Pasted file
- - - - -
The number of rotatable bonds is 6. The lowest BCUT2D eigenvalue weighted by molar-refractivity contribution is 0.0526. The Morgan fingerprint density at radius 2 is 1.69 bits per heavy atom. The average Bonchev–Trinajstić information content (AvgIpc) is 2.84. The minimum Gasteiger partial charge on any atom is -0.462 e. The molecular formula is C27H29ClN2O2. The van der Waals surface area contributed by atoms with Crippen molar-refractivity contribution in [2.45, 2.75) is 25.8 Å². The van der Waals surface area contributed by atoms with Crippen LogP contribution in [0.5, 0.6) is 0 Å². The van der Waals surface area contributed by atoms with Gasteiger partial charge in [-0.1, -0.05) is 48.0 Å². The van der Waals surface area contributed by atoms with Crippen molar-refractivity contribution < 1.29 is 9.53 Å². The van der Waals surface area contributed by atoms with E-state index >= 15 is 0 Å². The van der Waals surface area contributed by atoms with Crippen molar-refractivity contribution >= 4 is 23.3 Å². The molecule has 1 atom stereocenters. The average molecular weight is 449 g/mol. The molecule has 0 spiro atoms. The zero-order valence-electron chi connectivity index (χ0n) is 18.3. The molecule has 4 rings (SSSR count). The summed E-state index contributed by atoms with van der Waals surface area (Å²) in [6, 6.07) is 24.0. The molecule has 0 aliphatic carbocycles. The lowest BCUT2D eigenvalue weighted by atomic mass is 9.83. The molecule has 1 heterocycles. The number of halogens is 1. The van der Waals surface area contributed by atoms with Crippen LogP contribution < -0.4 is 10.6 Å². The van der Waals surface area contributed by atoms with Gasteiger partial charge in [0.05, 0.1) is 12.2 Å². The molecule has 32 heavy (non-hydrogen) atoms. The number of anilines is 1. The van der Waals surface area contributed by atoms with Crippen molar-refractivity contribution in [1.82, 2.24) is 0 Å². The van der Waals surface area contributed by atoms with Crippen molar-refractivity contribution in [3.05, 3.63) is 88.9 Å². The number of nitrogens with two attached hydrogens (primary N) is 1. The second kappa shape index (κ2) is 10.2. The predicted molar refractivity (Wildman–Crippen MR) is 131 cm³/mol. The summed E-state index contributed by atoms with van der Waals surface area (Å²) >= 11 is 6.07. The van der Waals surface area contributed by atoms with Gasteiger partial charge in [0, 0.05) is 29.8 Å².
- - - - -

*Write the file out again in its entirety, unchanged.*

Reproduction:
The number of rotatable bonds is 6. The lowest BCUT2D eigenvalue weighted by molar-refractivity contribution is 0.0526. The Morgan fingerprint density at radius 2 is 1.69 bits per heavy atom. The average Bonchev–Trinajstić information content (AvgIpc) is 2.84. The minimum Gasteiger partial charge on any atom is -0.462 e. The molecular formula is C27H29ClN2O2. The van der Waals surface area contributed by atoms with Crippen molar-refractivity contribution in [2.45, 2.75) is 25.8 Å². The van der Waals surface area contributed by atoms with Crippen LogP contribution in [0.5, 0.6) is 0 Å². The van der Waals surface area contributed by atoms with Gasteiger partial charge in [-0.1, -0.05) is 48.0 Å². The van der Waals surface area contributed by atoms with Crippen molar-refractivity contribution < 1.29 is 9.53 Å². The van der Waals surface area contributed by atoms with E-state index >= 15 is 0 Å². The van der Waals surface area contributed by atoms with Crippen molar-refractivity contribution >= 4 is 23.3 Å². The molecule has 1 atom stereocenters. The average molecular weight is 449 g/mol. The molecule has 0 spiro atoms. The zero-order valence-electron chi connectivity index (χ0n) is 18.3. The molecule has 4 rings (SSSR count). The summed E-state index contributed by atoms with van der Waals surface area (Å²) in [6, 6.07) is 24.0. The molecule has 0 aliphatic carbocycles. The lowest BCUT2D eigenvalue weighted by atomic mass is 9.83. The molecule has 1 heterocycles. The number of halogens is 1. The van der Waals surface area contributed by atoms with Crippen LogP contribution < -0.4 is 10.6 Å². The van der Waals surface area contributed by atoms with Gasteiger partial charge in [0.05, 0.1) is 12.2 Å². The molecule has 32 heavy (non-hydrogen) atoms. The number of anilines is 1. The van der Waals surface area contributed by atoms with Crippen molar-refractivity contribution in [1.82, 2.24) is 0 Å². The van der Waals surface area contributed by atoms with Crippen molar-refractivity contribution in [3.05, 3.63) is 88.9 Å². The number of nitrogens with two attached hydrogens (primary N) is 1. The second kappa shape index (κ2) is 10.2. The predicted molar refractivity (Wildman–Crippen MR) is 131 cm³/mol. The summed E-state index contributed by atoms with van der Waals surface area (Å²) >= 11 is 6.07. The van der Waals surface area contributed by atoms with Gasteiger partial charge in [0, 0.05) is 29.8 Å².